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Products > Streptosolen jamesonii
 
Streptosolen jamesonii - Marmalade Bush
   
Image of Streptosolen jamesonii
[2nd Image]
Habit and Cultural Information
Category: Shrub
Family: Solanaceae (Potatoes, tomatoes, peppers)
Origin: Colombia (South America)
Evergreen: Yes
Flower Color: Orange
Bloomtime: Spring/Fall
Synonyms: [Browalia jamesonii]
Height: 4-8 feet
Width: 4-6 feet
Exposure: Sun or Shade
Irrigation (H2O Info): Medium Water Needs
Winter Hardiness: 30-32 F
Streptosolen jamesonii (Marmalade Bush) - An evergreen rambling, shrub that without support will grow 4-6 feet tall and wide; with support it can reach 15 feet. It has oval-shaped 1 inch long leaves with a wrinkled appearance that densly clothe the sprawling branches and a bountiful display of orange, bell-shaped flowers bloom at the terminal ends of the branches from spring to fall. The flowers emerge a yellow orange and age to deep orange red which gives the plant the multicolored look that reminds one of Marmalade. Best in full sun or part shade with regular watering. Only hardy to around 30 F so is best in frost free gardens or where it can be protected from frost. Plants that freeze back often will reprout and grow back to full size within a season. A monotypic species native to open woodlands of Colombia, Ecuador, and Peru. The name is from the Greek words 'streptos' for "twisted" and 'solon' for "tube" in reference to the shape of the floral tube. The specific epithet honors a Dr. Jameson. It has long been a favorite greenhouse plant but can also be planted outdoors in most of coastal California south of San Francisco.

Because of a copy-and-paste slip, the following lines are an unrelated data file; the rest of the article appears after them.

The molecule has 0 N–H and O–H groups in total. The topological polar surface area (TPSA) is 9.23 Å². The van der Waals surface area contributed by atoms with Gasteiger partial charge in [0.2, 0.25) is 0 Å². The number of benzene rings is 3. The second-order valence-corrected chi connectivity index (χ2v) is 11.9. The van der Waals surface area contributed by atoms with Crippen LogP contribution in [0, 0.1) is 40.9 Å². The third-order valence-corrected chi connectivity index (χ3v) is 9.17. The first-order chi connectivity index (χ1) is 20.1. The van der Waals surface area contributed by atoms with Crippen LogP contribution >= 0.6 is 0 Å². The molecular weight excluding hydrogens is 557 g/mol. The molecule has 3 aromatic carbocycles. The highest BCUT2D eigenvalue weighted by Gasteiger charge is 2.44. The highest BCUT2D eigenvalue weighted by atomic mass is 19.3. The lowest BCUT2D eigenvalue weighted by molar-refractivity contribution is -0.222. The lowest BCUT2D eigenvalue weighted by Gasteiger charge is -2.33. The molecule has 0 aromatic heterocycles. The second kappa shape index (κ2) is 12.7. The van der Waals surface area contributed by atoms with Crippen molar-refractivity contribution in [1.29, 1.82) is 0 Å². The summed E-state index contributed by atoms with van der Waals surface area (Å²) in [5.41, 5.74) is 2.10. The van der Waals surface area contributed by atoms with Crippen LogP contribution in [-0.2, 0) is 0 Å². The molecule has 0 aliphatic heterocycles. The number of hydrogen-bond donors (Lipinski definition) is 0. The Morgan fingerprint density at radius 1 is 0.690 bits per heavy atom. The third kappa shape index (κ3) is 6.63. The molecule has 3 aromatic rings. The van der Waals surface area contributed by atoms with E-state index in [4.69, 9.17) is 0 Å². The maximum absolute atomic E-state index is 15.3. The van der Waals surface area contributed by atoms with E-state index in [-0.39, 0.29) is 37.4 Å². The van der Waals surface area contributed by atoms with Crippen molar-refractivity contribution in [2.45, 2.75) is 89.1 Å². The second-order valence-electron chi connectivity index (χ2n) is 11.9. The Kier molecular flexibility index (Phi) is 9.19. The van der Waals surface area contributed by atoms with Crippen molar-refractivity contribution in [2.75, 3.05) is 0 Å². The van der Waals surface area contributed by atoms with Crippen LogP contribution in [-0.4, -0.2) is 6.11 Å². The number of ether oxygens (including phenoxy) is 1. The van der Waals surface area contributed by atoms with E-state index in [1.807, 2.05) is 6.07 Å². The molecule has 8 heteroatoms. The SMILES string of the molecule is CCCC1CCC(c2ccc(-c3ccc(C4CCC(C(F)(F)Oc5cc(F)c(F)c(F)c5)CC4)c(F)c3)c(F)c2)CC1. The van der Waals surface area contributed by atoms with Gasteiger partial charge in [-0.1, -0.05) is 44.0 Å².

Information about Streptosolen jamesonii displayed on this page is based on our research about it conducted in our library and gathered from reliable online sources. We include observations made of this plant as it grows in our nursery gardens and in other gardens that we have visited, as well as how the crops have performed in containers in our own nursery field. We will also incorporate comments that we receive from others about this plant when we feel it adds information and particularly welcome hearing from anyone who has any additional cultural recommendations that would aid others in growing it.